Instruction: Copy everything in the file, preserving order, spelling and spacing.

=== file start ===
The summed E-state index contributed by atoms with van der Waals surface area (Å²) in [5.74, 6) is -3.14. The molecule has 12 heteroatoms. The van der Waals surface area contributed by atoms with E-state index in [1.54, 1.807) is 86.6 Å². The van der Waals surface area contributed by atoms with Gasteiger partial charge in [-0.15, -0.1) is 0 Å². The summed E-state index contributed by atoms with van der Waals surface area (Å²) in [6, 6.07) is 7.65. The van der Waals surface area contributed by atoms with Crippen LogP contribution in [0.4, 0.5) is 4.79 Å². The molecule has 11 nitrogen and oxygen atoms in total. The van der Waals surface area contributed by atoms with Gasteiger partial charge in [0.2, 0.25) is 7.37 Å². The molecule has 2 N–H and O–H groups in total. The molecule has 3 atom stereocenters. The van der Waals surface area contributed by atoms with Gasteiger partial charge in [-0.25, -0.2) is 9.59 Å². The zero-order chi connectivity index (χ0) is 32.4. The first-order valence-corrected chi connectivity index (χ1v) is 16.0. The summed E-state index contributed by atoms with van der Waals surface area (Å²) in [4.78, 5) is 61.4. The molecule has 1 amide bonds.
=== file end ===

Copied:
The summed E-state index contributed by atoms with van der Waals surface area (Å²) in [5.74, 6) is -3.14. The molecule has 12 heteroatoms. The van der Waals surface area contributed by atoms with E-state index in [1.54, 1.807) is 86.6 Å². The van der Waals surface area contributed by atoms with Gasteiger partial charge in [-0.15, -0.1) is 0 Å². The summed E-state index contributed by atoms with van der Waals surface area (Å²) in [6, 6.07) is 7.65. The van der Waals surface area contributed by atoms with Crippen LogP contribution in [0.4, 0.5) is 4.79 Å². The molecule has 11 nitrogen and oxygen atoms in total. The van der Waals surface area contributed by atoms with Gasteiger partial charge in [0.2, 0.25) is 7.37 Å². The molecule has 2 N–H and O–H groups in total. The molecule has 3 atom stereocenters. The van der Waals surface area contributed by atoms with Gasteiger partial charge in [-0.25, -0.2) is 9.59 Å². The zero-order chi connectivity index (χ0) is 32.4. The first-order valence-corrected chi connectivity index (χ1v) is 16.0. The summed E-state index contributed by atoms with van der Waals surface area (Å²) in [4.78, 5) is 61.4. The molecule has 1 amide bonds.